When I travel with family and friends, my awareness and appreciation of my travel experiences are somewhat compromised.
Decisions are made collaboratively. Responsibilities are shared. You do this, I’ll do that. I find that my memories of such trips are incomplete.
But, traveling solo, it’s all up to me. I plan and navigate everything myself. I remember more clearly the places I visit and the routes I take. As I travel solo I am not only more aware of my experiences but also of how I relate to my destination, its culture, environment, and people.
I find that solo travel is more mindful travel.
It is travel with more intent because the only motivation under consideration is my own. It is travel with more awareness as my attention is not diverted by travel companions.
10 Tips for Mindful Travel
Mindfulness is defined as “a mental state achieved by focusing one’s awareness on the present moment.” While I enjoy seeing iconic sights, architecture and the occasional museum, I know that my best travel experiences, the ones that turn into stories that are told and retold, result from being in the moment and receptive to the opportunities presented. Here are some tips to help you travel mindfully.
- Choose your destination with Intent. You can start traveling more mindfully simply by better understanding why you want to go where you want to go. Dig down. The initial inspiration may come from a book you read or a movie you watched, but surely there’s more to the story. Understand your intent, what’s drawing you to the destination, and you’ll have a more mindful experience when you’re there.
- Plan with experiences in mind. Mindful travel focuses on experiences that affect your physical, emotional, mental and intellectual wellbeing. Plan for experiences that enrich you in these ways rather than in materialistic ways.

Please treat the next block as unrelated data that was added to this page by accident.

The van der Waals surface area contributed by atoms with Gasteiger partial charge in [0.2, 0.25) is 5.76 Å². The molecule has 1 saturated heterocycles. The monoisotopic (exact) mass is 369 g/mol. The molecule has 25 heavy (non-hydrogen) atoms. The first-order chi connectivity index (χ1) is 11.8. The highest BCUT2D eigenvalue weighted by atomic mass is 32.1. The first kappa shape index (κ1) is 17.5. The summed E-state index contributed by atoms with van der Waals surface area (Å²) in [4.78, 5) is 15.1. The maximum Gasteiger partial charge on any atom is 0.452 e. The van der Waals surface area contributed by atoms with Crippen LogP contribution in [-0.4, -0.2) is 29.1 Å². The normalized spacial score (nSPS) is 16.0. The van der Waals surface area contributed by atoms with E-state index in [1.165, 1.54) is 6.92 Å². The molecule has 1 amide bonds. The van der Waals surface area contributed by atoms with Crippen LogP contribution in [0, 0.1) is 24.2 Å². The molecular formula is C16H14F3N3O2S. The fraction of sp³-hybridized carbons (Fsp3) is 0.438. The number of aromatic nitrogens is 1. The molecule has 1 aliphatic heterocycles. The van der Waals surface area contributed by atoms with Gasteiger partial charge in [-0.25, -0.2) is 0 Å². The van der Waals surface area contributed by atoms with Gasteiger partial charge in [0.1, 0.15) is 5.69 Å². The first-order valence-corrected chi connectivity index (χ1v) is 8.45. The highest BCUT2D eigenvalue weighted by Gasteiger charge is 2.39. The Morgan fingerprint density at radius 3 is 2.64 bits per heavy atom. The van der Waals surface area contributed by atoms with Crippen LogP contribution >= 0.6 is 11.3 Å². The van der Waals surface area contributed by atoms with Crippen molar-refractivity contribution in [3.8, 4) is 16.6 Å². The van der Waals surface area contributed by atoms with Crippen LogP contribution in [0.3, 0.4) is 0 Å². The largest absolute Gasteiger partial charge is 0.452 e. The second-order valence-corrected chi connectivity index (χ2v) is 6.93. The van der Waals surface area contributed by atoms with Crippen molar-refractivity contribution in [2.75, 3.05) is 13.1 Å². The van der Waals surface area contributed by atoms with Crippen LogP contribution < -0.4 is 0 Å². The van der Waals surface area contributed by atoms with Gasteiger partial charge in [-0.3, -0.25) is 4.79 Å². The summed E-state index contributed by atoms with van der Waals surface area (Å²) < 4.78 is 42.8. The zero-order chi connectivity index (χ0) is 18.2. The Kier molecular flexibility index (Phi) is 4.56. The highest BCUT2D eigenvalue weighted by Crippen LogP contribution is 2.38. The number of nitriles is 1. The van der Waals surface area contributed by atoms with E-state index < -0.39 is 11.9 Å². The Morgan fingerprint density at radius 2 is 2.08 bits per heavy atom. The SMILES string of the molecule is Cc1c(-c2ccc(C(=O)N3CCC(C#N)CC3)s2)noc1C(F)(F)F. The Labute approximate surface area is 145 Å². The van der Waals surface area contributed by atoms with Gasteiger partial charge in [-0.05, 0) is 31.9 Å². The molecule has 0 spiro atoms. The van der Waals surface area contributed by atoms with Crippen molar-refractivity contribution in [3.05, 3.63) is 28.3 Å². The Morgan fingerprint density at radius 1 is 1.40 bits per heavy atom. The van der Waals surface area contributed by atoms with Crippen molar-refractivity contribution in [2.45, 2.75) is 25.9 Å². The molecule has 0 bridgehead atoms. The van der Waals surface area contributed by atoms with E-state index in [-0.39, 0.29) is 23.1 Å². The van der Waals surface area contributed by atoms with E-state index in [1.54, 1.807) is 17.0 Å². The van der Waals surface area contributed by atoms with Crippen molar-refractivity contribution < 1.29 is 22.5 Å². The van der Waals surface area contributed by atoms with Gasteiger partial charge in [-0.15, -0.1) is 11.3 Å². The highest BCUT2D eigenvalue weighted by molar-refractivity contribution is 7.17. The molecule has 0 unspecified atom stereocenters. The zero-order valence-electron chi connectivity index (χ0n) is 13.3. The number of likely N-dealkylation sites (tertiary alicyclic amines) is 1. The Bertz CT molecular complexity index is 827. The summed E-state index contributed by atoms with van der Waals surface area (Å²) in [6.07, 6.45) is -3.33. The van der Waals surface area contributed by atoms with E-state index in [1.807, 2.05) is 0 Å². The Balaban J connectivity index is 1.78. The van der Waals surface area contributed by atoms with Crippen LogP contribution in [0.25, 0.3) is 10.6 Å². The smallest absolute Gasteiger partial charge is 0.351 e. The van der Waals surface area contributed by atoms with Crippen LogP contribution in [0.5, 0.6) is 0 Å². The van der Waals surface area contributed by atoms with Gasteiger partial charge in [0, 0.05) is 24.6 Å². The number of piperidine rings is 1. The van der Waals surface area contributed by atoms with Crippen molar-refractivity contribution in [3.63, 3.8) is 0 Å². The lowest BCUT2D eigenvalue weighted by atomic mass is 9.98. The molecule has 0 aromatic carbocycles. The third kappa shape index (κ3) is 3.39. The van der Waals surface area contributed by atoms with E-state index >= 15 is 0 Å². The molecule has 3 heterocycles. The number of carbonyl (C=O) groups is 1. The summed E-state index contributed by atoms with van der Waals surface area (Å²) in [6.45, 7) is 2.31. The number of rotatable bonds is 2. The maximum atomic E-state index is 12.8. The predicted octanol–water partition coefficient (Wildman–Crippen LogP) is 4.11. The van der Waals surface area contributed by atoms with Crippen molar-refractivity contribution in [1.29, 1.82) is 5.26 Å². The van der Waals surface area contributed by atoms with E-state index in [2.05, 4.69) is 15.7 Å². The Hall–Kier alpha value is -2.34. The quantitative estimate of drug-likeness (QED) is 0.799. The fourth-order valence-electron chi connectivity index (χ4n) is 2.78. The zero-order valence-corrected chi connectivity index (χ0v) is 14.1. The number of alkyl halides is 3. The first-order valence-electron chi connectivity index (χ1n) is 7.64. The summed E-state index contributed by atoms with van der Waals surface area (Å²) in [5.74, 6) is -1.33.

- Visualize the necessities but no more. Traveling solo does require attention to details. Visualizing how the practical aspects of your trip fit together, from departure to transfers to accommodation, help you travel with less stress. But stop imagining what the trip will be like at that point.
- Travel with an open mind. It’s impossible to travel without any expectations of a destination. However, the less you are driven by specific expectations, the more open you can be to all travel’s possibilities and the freer you will be to travel in the moment.
- Act spontaneously. Traveling alone I am more aware of my energy and interests plus I’m flexible. When a surprising opportunity arises, I can choose whether to act on it or not. And because I’ve done my research, I know what the impact of that change will be to my plans.
- Slow it down. You can’t move quickly and also be mindful. Slow down. Take the time to absorb the experience. Take note of how you feel in your destination. Sit on a bench and watch how people live their lives.
- Stay local, buy local, meet locals. By planning well you will have a better understanding of how to be supportive of the local economy. Buy local crafts, eat local food, stay in locally-owned accommodation so that the profits don’t leave the country. And as you do all of this, connect with locals. This will give you much on which to reflect.
- Know that every experience has value. Sometimes things go right, very right. Sometimes they go wrong. And sometimes they are somewhere in between. Whatever the case, know that every experience has value. It may offer practical knowledge to make future travel easier, insights that might alter your worldview or simply a great story to share. Know that everything that happens as you travel is interesting.
- Take a break from technology. It’s pretty hard to stay in the moment when you’re trying to share that moment with the world via social media or by calling home all the time. A break from screens and technology, both of which can be incredibly addictive, promotes mindfulness.
- Find your routine and treat it with care. A routine doesn’t have to be something that you do by rote. It can be something to relish and it can support mindfulness. Obviously, a medication or yoga practice would make an ideal mindfulness routine but even enjoying a morning coffee in the same place, whether it involves watching a sunrise or watching laundry blowing in a breeze, can be a wonderful, mindful experience.